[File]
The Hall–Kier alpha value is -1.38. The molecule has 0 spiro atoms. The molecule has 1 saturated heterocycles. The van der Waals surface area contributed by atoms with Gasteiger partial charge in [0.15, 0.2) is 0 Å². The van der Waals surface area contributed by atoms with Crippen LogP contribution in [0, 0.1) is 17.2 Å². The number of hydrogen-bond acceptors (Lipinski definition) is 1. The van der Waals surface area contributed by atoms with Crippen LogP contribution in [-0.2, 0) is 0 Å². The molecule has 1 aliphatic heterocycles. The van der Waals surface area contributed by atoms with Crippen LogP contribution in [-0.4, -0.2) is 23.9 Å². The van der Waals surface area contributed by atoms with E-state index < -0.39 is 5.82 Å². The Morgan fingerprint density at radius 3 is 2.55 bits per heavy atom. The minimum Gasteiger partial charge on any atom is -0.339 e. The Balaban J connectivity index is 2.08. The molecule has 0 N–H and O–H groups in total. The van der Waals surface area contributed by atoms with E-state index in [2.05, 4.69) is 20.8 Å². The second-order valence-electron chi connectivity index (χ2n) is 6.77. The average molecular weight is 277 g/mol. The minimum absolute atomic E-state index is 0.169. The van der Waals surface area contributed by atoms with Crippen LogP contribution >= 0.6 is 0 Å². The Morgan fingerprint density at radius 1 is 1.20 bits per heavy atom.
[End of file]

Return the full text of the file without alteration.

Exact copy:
The Hall–Kier alpha value is -1.38. The molecule has 0 spiro atoms. The molecule has 1 saturated heterocycles. The van der Waals surface area contributed by atoms with Gasteiger partial charge in [0.15, 0.2) is 0 Å². The van der Waals surface area contributed by atoms with Crippen LogP contribution in [0, 0.1) is 17.2 Å². The number of hydrogen-bond acceptors (Lipinski definition) is 1. The van der Waals surface area contributed by atoms with Crippen LogP contribution in [-0.2, 0) is 0 Å². The molecule has 1 aliphatic heterocycles. The van der Waals surface area contributed by atoms with Crippen LogP contribution in [-0.4, -0.2) is 23.9 Å². The van der Waals surface area contributed by atoms with E-state index < -0.39 is 5.82 Å². The Morgan fingerprint density at radius 3 is 2.55 bits per heavy atom. The minimum Gasteiger partial charge on any atom is -0.339 e. The Balaban J connectivity index is 2.08. The molecule has 0 N–H and O–H groups in total. The van der Waals surface area contributed by atoms with E-state index in [2.05, 4.69) is 20.8 Å². The second-order valence-electron chi connectivity index (χ2n) is 6.77. The average molecular weight is 277 g/mol. The minimum absolute atomic E-state index is 0.169. The van der Waals surface area contributed by atoms with Crippen LogP contribution >= 0.6 is 0 Å². The Morgan fingerprint density at radius 1 is 1.20 bits per heavy atom.